Microgravity-Induced Visual Impairment/Intracranial Pressure (VIIP) is of recent concern at NASA regarding long-duration space missions. Although its exact cause is not known at this time, it is suspected that the low gravity space environment causes a fluid shift to the brain. This causes an increase in the crewmember’s intracranial pressure (ICP) resulting in optic disc edema and globe eye flattening that can cause mild but persistent changes vision. NASA is currently looking at how to address this medical concern.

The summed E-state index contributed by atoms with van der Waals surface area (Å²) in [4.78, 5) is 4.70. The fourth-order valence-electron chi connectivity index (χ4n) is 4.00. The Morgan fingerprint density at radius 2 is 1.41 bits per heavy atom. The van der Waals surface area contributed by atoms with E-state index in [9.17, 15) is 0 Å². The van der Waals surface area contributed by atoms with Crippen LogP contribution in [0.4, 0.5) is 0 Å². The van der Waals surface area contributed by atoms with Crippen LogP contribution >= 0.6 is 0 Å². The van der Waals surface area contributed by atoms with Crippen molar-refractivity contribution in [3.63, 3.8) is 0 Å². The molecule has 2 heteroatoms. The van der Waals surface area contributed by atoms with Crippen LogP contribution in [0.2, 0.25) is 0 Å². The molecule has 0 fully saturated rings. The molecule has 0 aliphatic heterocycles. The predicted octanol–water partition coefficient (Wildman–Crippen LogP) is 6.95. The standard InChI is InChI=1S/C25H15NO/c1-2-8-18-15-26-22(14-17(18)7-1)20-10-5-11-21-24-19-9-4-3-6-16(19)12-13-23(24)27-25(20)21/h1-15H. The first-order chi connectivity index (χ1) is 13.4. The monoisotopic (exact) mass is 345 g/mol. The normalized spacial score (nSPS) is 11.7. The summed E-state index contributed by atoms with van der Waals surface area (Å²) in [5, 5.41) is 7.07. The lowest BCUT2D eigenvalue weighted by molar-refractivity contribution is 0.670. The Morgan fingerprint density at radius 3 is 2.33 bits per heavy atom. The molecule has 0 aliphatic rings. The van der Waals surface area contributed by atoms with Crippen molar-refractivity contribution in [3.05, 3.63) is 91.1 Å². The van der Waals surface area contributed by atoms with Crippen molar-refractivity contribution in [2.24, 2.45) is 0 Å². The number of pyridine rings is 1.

Medically therapeutic hypothermia has remained a controversial issue in the debate concerning the management of elevated intracranial hypertension. It is not currently recommended as a standard treatment for increased intracranial pressure in any clinical setting. However, recent studies suggest that hypothermia can lower ICP and may improve patient outcomes. Hypothermia also appeared to be effective in lowering ICP after other therapies have failed.